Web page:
President Biden is under intense pressure to deliver on his historic climate plans, with real danger that he’ll miss his window on major goals that allies had hoped were in their grasp.
Why it matters: Only six months into his presidency, Biden has a limited amount of time to tackle what he calls "the No. 1 issue facing humanity."
- Key parts of his platform are tethered to the infrastructure push underway right now. Biden and liberal Democrats want huge clean energy investments and tax incentives.
- They hope a Democrats-only package would provide vastly more than energy measures in the infrastructure outline Biden unveiled with a bipartisan Senate group on Thursday.
Threat level: Republicans have a good chance of regaining one — and perhaps both — chambers of Congress in the 2022 midterms, effectively slamming Biden's window shut.
- And already Democrats are having trouble locking down enough votes in their own ranks for anything resembling Biden's proposals around electric cars, renewables, efficient buildings and more.
The intrigue: The time pressure is even more intense than the electoral calendar suggests.
- November brings the most important United Nations climate summit since the 2015 talks that birthed the Paris agreement.
- Walking into that summit with an enacted package would help show that the White House pledge to slash U.S. emissions by 50% by 2030 is realistic.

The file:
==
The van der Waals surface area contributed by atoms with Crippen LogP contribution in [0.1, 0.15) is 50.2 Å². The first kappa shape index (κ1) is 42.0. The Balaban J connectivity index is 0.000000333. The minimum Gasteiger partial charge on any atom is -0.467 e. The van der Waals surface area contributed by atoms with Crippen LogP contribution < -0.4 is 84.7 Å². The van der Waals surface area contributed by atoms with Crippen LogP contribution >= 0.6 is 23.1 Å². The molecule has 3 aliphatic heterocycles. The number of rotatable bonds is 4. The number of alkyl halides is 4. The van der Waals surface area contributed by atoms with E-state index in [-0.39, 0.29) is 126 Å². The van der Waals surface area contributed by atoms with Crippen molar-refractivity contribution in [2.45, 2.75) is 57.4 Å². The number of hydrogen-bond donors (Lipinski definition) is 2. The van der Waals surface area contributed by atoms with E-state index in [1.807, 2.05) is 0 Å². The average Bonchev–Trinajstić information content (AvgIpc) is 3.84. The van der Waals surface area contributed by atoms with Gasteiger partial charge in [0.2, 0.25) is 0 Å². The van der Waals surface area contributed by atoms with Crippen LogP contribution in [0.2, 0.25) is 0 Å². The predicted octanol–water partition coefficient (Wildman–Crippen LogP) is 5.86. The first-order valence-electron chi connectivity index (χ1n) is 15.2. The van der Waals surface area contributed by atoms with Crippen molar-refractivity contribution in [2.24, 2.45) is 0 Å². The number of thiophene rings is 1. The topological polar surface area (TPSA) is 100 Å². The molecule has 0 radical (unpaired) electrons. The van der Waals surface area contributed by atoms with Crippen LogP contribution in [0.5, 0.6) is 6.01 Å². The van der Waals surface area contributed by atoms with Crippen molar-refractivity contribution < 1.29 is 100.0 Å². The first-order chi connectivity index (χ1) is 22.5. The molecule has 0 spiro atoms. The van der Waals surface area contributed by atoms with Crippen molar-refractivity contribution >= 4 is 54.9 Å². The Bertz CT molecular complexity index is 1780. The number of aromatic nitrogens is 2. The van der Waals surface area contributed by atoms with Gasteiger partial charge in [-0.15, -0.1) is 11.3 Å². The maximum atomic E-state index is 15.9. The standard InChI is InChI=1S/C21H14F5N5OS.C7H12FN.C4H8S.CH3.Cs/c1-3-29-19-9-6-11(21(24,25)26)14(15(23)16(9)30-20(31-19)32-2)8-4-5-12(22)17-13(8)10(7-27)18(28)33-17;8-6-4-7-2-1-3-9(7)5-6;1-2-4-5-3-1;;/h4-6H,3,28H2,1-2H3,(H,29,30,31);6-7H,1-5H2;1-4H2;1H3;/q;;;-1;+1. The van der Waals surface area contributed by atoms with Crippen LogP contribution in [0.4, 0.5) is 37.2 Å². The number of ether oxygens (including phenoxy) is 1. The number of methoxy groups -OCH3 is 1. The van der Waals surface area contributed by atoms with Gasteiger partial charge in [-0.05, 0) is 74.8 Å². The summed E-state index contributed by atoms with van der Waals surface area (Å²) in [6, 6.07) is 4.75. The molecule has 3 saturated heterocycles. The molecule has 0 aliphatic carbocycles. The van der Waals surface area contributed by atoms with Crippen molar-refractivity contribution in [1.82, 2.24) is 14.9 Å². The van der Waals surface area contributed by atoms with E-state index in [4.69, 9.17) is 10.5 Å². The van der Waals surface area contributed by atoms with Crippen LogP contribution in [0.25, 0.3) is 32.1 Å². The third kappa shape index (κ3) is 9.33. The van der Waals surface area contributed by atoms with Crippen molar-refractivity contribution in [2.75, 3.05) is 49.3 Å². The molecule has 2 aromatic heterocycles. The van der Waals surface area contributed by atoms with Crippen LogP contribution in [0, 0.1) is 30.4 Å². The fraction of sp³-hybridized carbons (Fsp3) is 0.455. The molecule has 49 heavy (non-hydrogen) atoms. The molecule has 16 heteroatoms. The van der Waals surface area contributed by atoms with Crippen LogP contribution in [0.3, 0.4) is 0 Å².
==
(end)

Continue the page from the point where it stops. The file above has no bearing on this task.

- But if the U.S. effort is foundering, winning higher ambition and tangible new steps from other nations could be a harder diplomatic lift.
The big picture: The U.S. is the world's second-largest greenhouse gas polluter behind runaway leader China.
- Biden's campaign platform pledged a sweeping emissions-cutting agenda that would go far beyond that of former President Obama.
- The goals include a carbon-free power sector by 2035; strong new regulations to limit tailpipe emissions; new restrictions on fossil fuel development; and massive new resources for clean energy R&D and deployment.
- Big new investments and greatly expanded clean energy incentives would require approval from Congress. Another part of Biden's plan — a "clean energy standard" that forces utilities to vastly ramp up carbon-free power — also requires legislation.
Yes, but: The White House also hopes to accomplish a lot with executive actions by redirecting agencies, including the EPA and the Interior and Energy Departments, to be more climate-focused.
- Just one of many examples: Biden is pushing the EPA and the Transportation Department to rewrite vehicle efficiency rules to be much tougher.
- There's also a multi-agency push to accelerate the development of large offshore wind projects.
- And U.S. development finance agencies — including the U.S. International Development Finance Corp. — are putting a higher priority on clean energy.
Executive actions face their own hurdles, however, including litigation that greets every major rulemaking.
- This month, a federal judge issued an injunction against Biden's freeze on new oil lease sales — a move that foreshadows legal battles that will confront all his regulatory efforts.
The bottom line: "Every passing day tests [Biden's] ability to achieve an ambitious climate agenda in his first term, especially if the infrastructure bill doesn’t include the transformative investments and tax credits for clean energy," Margaret Jackson of the Atlantic Council's Global Energy Center tells Axios via email.